Widespread obesity raised medical-care costs by $315.8 billion in 2010, according to John Cawley, an economics professor at Cornell University in Ithaca, New York. That amounted to about $3,508 a year for each obese person, the latest available data showed. The expenses, which include doctors’ appointments, hospital stays, prescription drugs and home health care, were up 48 percent from 2005’s $213 billion after adjusting for inflation, the researchers found.
The findings, to be published later this year in the journal PharmacoEconomics, represent the combined work of fellow researchers Chad Meyerhoefer, Adam Biener, Mette Hammer and Neil Wintfeld.
Chronic illnesses linked to obesity, such as diabetes and heart disease, as well as stroke and cancer, are expensive to treat, Cawley said. Moreover, the costs are usually paid by private and public health insurance, meaning that leaner people are subsidizing those with less healthy diets, he said. “All of us are paying these costs.”
While such spending doesn’t directly reduce economic growth, it does represent a shift in priorities toward health care and away from things such as business investment in other industries that could boost output down the road.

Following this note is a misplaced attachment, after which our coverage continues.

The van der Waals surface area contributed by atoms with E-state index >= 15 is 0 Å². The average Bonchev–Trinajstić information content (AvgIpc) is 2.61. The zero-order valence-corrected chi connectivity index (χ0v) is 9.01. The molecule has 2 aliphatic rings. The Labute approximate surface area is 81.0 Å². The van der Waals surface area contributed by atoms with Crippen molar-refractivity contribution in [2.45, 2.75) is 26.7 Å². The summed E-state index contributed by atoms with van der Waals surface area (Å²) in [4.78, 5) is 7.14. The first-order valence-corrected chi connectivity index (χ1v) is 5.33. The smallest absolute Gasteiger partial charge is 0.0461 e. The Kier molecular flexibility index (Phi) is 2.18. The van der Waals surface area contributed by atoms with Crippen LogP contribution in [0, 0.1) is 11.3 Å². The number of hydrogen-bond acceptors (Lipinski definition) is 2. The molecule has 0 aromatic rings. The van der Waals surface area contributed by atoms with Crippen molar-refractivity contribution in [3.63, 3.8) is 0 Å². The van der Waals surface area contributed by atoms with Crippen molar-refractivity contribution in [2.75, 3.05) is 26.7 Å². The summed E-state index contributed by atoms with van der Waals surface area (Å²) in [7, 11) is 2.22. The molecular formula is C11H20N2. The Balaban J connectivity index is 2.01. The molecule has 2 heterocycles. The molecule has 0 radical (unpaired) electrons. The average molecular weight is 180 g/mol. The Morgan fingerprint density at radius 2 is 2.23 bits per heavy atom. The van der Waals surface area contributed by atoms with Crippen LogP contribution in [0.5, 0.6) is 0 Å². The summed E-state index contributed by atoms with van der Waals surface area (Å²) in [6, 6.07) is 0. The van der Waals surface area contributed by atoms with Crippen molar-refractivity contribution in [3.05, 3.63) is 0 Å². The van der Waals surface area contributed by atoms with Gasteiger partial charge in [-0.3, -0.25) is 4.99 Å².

Obesity also poses problems in less direct ways. Excessive fat is correlated with an increase in absenteeism from work because of health issues, said Tatiana Andreyeva, director of economic initiatives at the Rudd Center for Food Policy and Obesity at the University of Connecticut in Hartford.
That costs the nation about $8.65 billion a year, Andreyeva found with fellow researchers Joerg Luedicke and Y. Claire Wang. Obese employees miss an extra 1.1 to 1.7 days of work a year compared to their normal-weight counterparts.
“The employee is most likely getting paid for it, but there was no work done on it, and there was a cost to the employer,” Andreyeva said. Diminished productivity is a major source of drag on the economy as it leads to higher production costs and a less competitive workforce, she said.